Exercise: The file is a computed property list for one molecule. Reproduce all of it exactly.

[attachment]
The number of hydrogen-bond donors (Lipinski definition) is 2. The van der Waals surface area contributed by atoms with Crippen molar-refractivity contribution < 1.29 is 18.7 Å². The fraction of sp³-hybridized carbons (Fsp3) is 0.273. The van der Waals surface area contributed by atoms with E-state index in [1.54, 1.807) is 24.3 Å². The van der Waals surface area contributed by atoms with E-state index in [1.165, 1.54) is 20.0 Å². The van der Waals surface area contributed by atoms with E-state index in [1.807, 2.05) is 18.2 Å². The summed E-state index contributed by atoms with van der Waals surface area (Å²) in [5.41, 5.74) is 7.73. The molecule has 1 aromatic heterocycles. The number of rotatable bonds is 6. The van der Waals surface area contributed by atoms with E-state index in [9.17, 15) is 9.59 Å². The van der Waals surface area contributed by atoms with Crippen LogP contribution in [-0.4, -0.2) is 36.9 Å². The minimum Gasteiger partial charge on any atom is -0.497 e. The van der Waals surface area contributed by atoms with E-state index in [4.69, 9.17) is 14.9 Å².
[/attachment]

The number of hydrogen-bond donors (Lipinski definition) is 2. The van der Waals surface area contributed by atoms with Crippen molar-refractivity contribution < 1.29 is 18.7 Å². The fraction of sp³-hybridized carbons (Fsp3) is 0.273. The van der Waals surface area contributed by atoms with E-state index in [1.54, 1.807) is 24.3 Å². The van der Waals surface area contributed by atoms with E-state index in [1.165, 1.54) is 20.0 Å². The van der Waals surface area contributed by atoms with E-state index in [1.807, 2.05) is 18.2 Å². The summed E-state index contributed by atoms with van der Waals surface area (Å²) in [5.41, 5.74) is 7.73. The molecule has 1 aromatic heterocycles. The number of rotatable bonds is 6. The van der Waals surface area contributed by atoms with E-state index in [9.17, 15) is 9.59 Å². The van der Waals surface area contributed by atoms with Crippen LogP contribution in [-0.4, -0.2) is 36.9 Å². The minimum Gasteiger partial charge on any atom is -0.497 e. The van der Waals surface area contributed by atoms with E-state index in [4.69, 9.17) is 14.9 Å².